Modified Husky Halftime draws mixed reviews

The Northwest community shares their perspectives on the new Husky Halftime schedule.


Laura Benteman

Packed into an unorganized mass, hundreds of students wait to enter the cafeteria during Husky Halftime, Sept. 17.

Megan Yates, Editor-in-Chief

Husky Halftime, an extended period meant for students to meet with teachers, have club meetings and eat lunch, was reintroduced today after having been taken away for several weeks. 

It was taken away after the Sept. 17 Halftime, in which students brought outside food and did not wear their masks correctly. 

Principal Amy Pressly said she wanted to reintroduce it in a modified way to show younger students how to use the time effectively. 

“I do not like the fact that it is either halftime or no halftime,” Pressly said. “My idea is to spend a couple of weeks helping the underclassmen understand what [Husky Halftime] is supposed to be.”

There is not enough time for all the students to get their lunch and effectively eat.

— Brynn Grosdidier

At the end of the fourth hour, students in classrooms in the 600s, 700s, 800s and 900s, had a study hall for 25 minutes. During this time, the students on the main floor ate. Then roles were reversed for the next 25 minutes.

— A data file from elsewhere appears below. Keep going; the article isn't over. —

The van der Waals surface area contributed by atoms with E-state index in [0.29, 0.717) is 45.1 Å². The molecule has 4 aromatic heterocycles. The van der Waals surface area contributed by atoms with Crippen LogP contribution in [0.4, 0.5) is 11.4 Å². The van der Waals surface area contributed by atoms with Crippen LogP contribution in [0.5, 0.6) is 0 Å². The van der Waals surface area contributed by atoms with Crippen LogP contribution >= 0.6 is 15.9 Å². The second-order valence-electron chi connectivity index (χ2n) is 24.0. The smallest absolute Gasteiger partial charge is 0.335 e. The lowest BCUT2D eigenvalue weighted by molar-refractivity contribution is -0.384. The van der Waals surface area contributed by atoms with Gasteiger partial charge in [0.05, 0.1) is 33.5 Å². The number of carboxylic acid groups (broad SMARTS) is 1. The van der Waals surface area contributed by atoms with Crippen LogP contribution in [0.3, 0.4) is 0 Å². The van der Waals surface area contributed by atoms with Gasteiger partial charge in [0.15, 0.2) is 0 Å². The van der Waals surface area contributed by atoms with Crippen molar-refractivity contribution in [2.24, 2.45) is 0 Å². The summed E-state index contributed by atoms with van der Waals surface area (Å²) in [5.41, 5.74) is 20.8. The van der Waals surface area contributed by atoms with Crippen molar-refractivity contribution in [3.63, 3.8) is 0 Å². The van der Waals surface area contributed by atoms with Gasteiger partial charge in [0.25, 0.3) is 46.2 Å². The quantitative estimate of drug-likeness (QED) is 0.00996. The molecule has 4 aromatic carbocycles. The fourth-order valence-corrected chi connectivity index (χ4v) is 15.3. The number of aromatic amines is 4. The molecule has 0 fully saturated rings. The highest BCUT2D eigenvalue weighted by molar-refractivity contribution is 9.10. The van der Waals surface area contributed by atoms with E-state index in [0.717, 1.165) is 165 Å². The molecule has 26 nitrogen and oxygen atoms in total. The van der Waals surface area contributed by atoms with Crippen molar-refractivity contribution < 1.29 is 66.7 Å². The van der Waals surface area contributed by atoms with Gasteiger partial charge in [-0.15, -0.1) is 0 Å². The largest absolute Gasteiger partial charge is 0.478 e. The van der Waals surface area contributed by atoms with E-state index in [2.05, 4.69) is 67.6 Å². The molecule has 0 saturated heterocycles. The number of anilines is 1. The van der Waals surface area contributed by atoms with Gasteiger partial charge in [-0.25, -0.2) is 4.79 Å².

A complaint shared by seniors Rumesa Nisar and Brynn Grosdidier was the short time allotted to eat.

“There is not enough time for all the students to get their lunch and effectively eat,” Grosdidier said. 

In reality, Pressly said everybody got lunch within 13 minutes of their 25-minute lunch shifts. She said this time was on par, if not an improvement, from the regular waiting periods.

“I think there were some complaints from kids saying ‘I had to wait in line,’ but if we have normal Halftime, it is twice as many kids, so the line takes 30 minutes to feed everybody,” Pressly said. 

Another issue, according to Nisar, was the lack of seating available for students. Pressly agreed with Nisar’s point, saying how the lack of seating was an issue faced during previous Husky Halftimes.

With 25 minutes, it is harder to go to Slim Chickens and get back than it is when you have 50 [minutes].

— Amy Pressly

Nisar and Grosdidier also said they did not like changing from the fifth-hour lunch routine, which has been commonplace for a month. 

“Being used to our routine of having seven lunch shifts was better because we were used to it, and we had it for so long, switching it today made all students chaotic,” Nisar said. 

Despite the reactions from some students, Pressly said there were some overall improvements; students did not leave to get food and wore their masks correctly. 

“With 25 minutes, it is harder to go to Slim Chickens and get back than it is when you have 50 [minutes],” Pressly said. 

Although today’s Husky Halftime was modified, Pressly said the end goal is to return to the original Husky Halftime. 

“We will get there, I have faith in our student body, and I have faith in our older kids that they are going to help the younger kids understand what needs to happen. We need to take it slow,” Pressly said.